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Lift Up Your Hearts: Matters of substance

by
26 June 2020

Jemima Thackray continues our series. Download the PDF to print from home: Lift Up Your Hearts: No. 14 | 26 June 2020

thelittlegreyartist/Alamy

Sound II, by Antony Gormley, in the crypt of Winchester Cathedral

Sound II, by Antony Gormley, in the crypt of Winchester Cathedral

LIFE in lockdown has felt impossibly condensed and unrelenting — and yet somehow rarefied. The tasks of looking after (and now home-schooling) three young children, juggled with my paid work and ordination studies, all within the confines of home, and without any social contours, have put even the most mundane tasks into sharp relief.

I’ve turned to the witty and whimsical, if rather old-fashioned, writing of the chef, New York Times food columnist, and Episcopalian priest Robert Farrar Capon, whose books comfortingly mix a love of food and theology, and who writes about the sacredness of things: It is sometimes easy to get the impression that Christians take a dim view of things. Poor old matter, like poor old flesh, takes a bad drubbing. Far from caring too much for it, we are forever beating it out of its natural shape into fetishes and status symbols which are more to our liking.

“But the Christian religion is not about the soul: it is about man, body and all, and about the world of things with which is was created, and in which he is redeemed. Don’t knock materiality. God invented it. Things, as such, are never bad; they are not even indifferent. They are positively good. Let a man just once really face fish or fowl, bread or wine, shoelace or gummed label, and he will know he has by no means lowered himself. In lifting them up, he himself grows taller” (Bed and Board).

 

OUR lives have slowed to become a series of small acts of caring for things. The children and I have baked brownies, planted carrots, and painted pictures, all with a new poignancy. At the start of lockdown, we took on some ex-battery chickens, which arrived scrawny, their tail feathers pecked away, wild-eyed with terror. Now, after a bit of care, they are plump and downy, clucking affectionately around our legs, and — to the children’s delight — regularly laying double-yolkers.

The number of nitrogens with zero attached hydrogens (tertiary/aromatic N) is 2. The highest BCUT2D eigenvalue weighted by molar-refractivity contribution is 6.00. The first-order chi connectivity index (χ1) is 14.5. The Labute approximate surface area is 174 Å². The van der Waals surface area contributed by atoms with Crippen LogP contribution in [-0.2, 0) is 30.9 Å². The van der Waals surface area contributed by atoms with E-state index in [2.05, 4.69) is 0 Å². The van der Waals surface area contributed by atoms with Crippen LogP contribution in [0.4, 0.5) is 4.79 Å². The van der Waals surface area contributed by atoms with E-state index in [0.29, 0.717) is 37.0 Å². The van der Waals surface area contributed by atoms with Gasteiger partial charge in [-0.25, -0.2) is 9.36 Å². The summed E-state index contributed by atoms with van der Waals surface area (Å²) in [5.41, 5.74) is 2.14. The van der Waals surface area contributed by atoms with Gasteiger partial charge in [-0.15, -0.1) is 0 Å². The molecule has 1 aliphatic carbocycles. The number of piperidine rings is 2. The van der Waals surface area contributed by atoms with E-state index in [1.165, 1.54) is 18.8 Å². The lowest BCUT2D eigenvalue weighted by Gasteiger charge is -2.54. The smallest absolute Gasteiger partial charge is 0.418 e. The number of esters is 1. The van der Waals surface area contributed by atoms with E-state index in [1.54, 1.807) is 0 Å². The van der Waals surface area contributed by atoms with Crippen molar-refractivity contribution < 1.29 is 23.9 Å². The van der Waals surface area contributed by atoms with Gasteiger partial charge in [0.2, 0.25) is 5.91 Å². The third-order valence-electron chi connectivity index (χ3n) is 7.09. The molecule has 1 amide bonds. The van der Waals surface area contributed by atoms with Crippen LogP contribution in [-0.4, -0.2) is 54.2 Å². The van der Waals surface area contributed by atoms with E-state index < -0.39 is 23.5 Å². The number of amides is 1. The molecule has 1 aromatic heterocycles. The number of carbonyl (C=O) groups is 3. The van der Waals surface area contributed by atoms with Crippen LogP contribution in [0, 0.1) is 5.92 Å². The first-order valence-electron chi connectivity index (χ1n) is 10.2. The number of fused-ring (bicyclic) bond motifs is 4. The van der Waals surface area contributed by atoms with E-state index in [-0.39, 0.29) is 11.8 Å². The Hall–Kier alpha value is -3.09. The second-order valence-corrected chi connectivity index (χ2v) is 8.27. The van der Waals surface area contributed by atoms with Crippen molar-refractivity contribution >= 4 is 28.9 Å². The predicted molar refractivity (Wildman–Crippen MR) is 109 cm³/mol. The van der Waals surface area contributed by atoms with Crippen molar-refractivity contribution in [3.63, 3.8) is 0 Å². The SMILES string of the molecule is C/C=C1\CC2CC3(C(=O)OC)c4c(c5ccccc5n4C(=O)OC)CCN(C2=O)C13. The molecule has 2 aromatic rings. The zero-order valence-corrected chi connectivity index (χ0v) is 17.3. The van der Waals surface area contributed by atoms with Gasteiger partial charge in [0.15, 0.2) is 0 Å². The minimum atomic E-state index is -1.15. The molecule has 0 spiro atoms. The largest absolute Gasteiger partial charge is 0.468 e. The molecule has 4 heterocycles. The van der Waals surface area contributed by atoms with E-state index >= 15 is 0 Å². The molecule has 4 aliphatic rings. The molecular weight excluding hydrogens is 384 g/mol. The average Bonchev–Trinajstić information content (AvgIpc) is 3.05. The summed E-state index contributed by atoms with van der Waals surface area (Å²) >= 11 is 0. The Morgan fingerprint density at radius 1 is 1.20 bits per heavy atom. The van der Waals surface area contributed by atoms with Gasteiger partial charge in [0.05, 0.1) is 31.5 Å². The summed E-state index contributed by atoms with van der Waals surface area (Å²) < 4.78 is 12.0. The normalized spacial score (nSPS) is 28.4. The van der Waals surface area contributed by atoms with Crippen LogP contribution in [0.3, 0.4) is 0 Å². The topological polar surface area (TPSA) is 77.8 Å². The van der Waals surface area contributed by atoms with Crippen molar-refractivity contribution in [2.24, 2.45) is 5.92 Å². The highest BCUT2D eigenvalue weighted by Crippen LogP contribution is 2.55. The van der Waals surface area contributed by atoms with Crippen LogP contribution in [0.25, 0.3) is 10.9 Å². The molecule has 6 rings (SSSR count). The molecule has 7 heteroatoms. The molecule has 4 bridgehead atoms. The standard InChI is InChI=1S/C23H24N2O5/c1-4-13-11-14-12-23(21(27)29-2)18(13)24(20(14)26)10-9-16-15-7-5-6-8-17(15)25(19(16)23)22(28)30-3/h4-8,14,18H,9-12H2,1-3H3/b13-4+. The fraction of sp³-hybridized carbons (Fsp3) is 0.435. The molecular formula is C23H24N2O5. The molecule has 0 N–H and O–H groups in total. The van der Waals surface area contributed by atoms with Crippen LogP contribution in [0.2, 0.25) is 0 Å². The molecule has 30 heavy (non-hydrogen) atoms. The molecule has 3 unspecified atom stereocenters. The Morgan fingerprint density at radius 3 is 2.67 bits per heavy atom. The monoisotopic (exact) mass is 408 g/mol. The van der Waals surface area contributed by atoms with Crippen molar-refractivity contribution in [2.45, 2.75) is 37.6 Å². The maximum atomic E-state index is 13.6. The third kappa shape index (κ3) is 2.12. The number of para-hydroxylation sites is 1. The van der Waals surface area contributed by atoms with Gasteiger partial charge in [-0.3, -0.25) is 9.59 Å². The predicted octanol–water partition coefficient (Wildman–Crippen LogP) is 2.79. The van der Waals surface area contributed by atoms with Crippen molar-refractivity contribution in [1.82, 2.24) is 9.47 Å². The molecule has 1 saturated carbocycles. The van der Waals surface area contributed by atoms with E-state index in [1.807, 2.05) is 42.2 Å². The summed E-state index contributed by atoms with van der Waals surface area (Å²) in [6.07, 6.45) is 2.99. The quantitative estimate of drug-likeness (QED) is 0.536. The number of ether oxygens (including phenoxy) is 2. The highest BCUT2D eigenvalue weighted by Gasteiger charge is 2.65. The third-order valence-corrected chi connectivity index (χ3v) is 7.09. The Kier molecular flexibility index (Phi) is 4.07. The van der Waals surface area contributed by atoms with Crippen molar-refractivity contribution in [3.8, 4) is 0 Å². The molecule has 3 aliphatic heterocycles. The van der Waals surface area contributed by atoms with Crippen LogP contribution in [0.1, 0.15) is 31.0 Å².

This care has extended to our own bodies, at a time when they seem more precious than ever. We’ve done PE with Joe Wicks every day, and even attempted some family yoga sessions (check out Cosmic Kids Yoga on YouTube). I came across the “Body Prayer”, a physical enactment of prayer inspired by the writings of Julian of Norwich; in the absence of any space to pray alone, the following postures have become part of worship-cum-yoga practice:
 

AWAIT (hands cupped at waist, awaiting God’s presence);
ALLOW (hands reaching up, allowing God’s presence to come);
ACCEPT (hands at heart, accepting as a gift whatever comes or does not come);
ATTEND (hands outstretched, ready to attend to what you are called to).
 

THE most treasured picture in my house also holds this sense of astonishment at the human body: a large photograph of Antony Gormley’s sculpture Sound II, which stands in the crypt of Winchester Cathedral. The figure looks down into his hands, vulnerable in his nudity, marvelling at his own body, fearfully and wonderfully put together.

Capon writes of this sense of wonder as he observes his children playing: “What surprises me is that they are here at all. Why should they be? Everything is unnecessary. The cancer in the blood and the blood it destroys; the truck on the highway and the squirrel it crushes; and they and I and Joseph and Abraham; and earth and stars and sky and ocean.

“What do we mean, being substantial? The only possible answer is simply that God was pleased to make us so. But while the reply is intelligible in its form, it is absurd in its content: Our being, our substantiality and our freedom are left with no reason other than his unsearchable counsel. The absurdity, you see, goes home to God.”

 

THE Bible passage I have turned to in lockdown is Job’s cry of hope, bursting forth even after so much suffering:
 

I know that my redeemer lives,
and that in the end he will stand on the earth.
And after my skin has been destroyed,
yet in my flesh I will see God. (Job 19.25-26)
 

It is a vision of a redeemer made of flesh and bone, whose soles will walk on the warm earth, and a resurrection not of disembodied spirits, but of physical presence, insisting that matter matters; our beings are not dispensable.

Recent events make this a hard truth to hold on to — the brutalising of yet more black bodies in the United States, and the statistics showing how disproportionately people from black and ethnic minorities are affected by Covid-19: both stark reminders that bodies are not, after all, neutral. They are places of safety only for the privileged; for many, they are marked out for institutionalised violence, health inequality, and generational trauma.